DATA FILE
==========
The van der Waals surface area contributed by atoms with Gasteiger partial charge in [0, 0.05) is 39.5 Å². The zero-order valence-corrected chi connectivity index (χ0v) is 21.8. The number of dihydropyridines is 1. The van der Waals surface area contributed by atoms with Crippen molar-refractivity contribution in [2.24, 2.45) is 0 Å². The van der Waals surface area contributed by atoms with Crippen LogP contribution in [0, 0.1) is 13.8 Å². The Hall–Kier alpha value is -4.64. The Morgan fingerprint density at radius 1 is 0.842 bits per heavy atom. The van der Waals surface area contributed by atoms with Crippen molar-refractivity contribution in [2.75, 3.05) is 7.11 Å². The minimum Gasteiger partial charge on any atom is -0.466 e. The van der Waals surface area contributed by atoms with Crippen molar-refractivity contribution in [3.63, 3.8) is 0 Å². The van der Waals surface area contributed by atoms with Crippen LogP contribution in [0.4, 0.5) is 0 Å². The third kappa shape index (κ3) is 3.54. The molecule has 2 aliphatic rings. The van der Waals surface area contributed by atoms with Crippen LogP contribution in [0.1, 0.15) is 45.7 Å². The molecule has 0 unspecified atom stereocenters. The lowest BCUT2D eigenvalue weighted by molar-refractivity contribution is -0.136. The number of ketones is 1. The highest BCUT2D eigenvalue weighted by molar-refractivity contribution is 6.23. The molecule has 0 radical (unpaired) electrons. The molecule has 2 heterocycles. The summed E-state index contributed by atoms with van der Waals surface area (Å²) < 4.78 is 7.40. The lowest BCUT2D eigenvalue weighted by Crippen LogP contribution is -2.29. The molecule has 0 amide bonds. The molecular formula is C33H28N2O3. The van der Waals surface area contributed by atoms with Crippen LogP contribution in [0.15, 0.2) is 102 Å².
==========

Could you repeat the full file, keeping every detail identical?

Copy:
The van der Waals surface area contributed by atoms with Gasteiger partial charge in [0, 0.05) is 39.5 Å². The zero-order valence-corrected chi connectivity index (χ0v) is 21.8. The number of dihydropyridines is 1. The van der Waals surface area contributed by atoms with Crippen molar-refractivity contribution in [2.24, 2.45) is 0 Å². The van der Waals surface area contributed by atoms with Crippen LogP contribution in [0, 0.1) is 13.8 Å². The Hall–Kier alpha value is -4.64. The Morgan fingerprint density at radius 1 is 0.842 bits per heavy atom. The van der Waals surface area contributed by atoms with Crippen molar-refractivity contribution in [2.75, 3.05) is 7.11 Å². The minimum Gasteiger partial charge on any atom is -0.466 e. The van der Waals surface area contributed by atoms with Crippen molar-refractivity contribution in [3.63, 3.8) is 0 Å². The van der Waals surface area contributed by atoms with Crippen LogP contribution in [0.4, 0.5) is 0 Å². The third kappa shape index (κ3) is 3.54. The molecule has 2 aliphatic rings. The van der Waals surface area contributed by atoms with Crippen LogP contribution in [0.1, 0.15) is 45.7 Å². The molecule has 0 unspecified atom stereocenters. The lowest BCUT2D eigenvalue weighted by molar-refractivity contribution is -0.136. The number of ketones is 1. The highest BCUT2D eigenvalue weighted by molar-refractivity contribution is 6.23. The molecule has 0 radical (unpaired) electrons. The molecule has 2 heterocycles. The summed E-state index contributed by atoms with van der Waals surface area (Å²) < 4.78 is 7.40. The lowest BCUT2D eigenvalue weighted by Crippen LogP contribution is -2.29. The molecule has 0 amide bonds. The molecular formula is C33H28N2O3. The van der Waals surface area contributed by atoms with Crippen LogP contribution in [0.15, 0.2) is 102 Å².